Wide Bay strawberry farmers call it a day
The future plans for coast couple
THEY’RE a much-loved couple who have been producing strawberries for the last 29 years.
But now it’s time for Keith Boswell and wife Shelly to put down the punnets and enjoy their retirement.
“It wasn’t really a hard decision to make,” he said.
“My wife had some major surgery last year and I had a heart attack at the beginning of this year.
“So we decided it was time to call stumps and go see a bit of the country.”
Hailing from a farm in South Australia, when the couple moved to Hervey Bay, Mr Boswell got a job as a brick layer, but he still had the bush in his heart.
“Our farm in South Australia was a bit of a mixed bag with pigs, cattle, a bit of lucerne seed and some strawberries,” he said.
“We used to live in town and we found a block just outside Hervey Bay and made the move.
“I picked the brains of a
mate who was growing strawberries and it all started from there.”
Mr Boswell said at their peak they were growing up to 60,000 strawberry plants.
“We’re finishing off with what we started with which is 12,000,” he said.
“We saw the strawberries as our chance to make a few shillings, so I kept working as a brickie to set ourselves up.
“While I was at work my wife would be on the farm picking and selling them.”
Their three decades of growing has seen them produce all different varieties of this exceptional berry, but Mr Boswell had his favourites.
“There was a type called the chandler which is no longer available,” he said.
“It filled the shed with a wonderful aroma and there would be a couple that were a funny shape but that just added to the character of them.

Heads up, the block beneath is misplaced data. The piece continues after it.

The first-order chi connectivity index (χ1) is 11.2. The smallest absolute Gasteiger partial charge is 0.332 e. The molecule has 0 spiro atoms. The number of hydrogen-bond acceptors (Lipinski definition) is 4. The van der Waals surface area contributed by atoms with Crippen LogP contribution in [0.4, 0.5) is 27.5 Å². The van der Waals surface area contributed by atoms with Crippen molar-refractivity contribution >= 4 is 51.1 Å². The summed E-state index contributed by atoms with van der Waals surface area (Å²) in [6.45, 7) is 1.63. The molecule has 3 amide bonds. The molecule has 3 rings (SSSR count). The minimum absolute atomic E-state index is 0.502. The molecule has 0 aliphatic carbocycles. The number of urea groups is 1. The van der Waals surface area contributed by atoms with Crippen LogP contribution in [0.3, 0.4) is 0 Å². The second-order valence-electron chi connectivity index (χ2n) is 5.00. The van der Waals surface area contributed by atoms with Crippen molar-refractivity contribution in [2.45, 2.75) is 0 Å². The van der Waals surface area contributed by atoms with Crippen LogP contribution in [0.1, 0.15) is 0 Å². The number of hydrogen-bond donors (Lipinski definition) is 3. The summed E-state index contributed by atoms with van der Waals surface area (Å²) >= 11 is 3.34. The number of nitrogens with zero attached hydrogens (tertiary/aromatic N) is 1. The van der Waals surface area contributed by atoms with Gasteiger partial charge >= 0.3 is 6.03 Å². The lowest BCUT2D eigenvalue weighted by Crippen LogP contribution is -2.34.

“The camarosa was another good one and we are finishing on the fortuna.”
During their 29 years of business, Mr Boswell said they experienced their fair share of challenges.
“Anything that can crawl, fly, suck and chew loves strawberries,” he said.
“One year we lost a third of our crop to wood ducks and hares.
“Then there were the diseases and fungi to deal with and they all have different tolerance levels so we had to make sure we had the right fungicides in our arsenal to combat it.”
The couple also used to supply the winter berry to big supermarket chains such as Coles and Woolworths, but stopped 15 years ago after they couldn’t keep up with demand.
“I wanted a quality product I could control,” he said.
“Sometimes when you buy strawberries from the supermarket there are ripe ones and not so ripe ones.
“It’s not good for the product and that usually happens because it’s harder to control millions of plants.”
But despite the low times, there were many highlights for the couple.
“When we used to send strawberries down south, I sent some to John Laws for his birthday,” he said.
“He said ‘you’re definitely in the top eight of growers in the country’ and I felt a bit chuffed about that.”
With the end of the season just around the corner, Mr Boswell said he and his wife have already made plans.
“The caravan is in the shed ready to go,” he said.
“We’ve got some friends in South Australia we want to go and see and I want to do a bit of fishing.
“We might even go for a trip on The Ghan.”
But while they are looking forward to travel, he said he won’t be slowing down
“I’m going to get a couple of head of cattle and start growing some pinto peanuts as feed,” he said.
“Enough to be a hobby farm, pay the rates and put some nice steak on the table.”
END OF A SEASON: Boswell’s Strawberries owners Keith and Shelly Boswell are shutting up shop at the end of the 2018 season.
STRAWBERRY FIELDS: The Boswells have been growing strawberries in Hervey Bay for the last 30 years.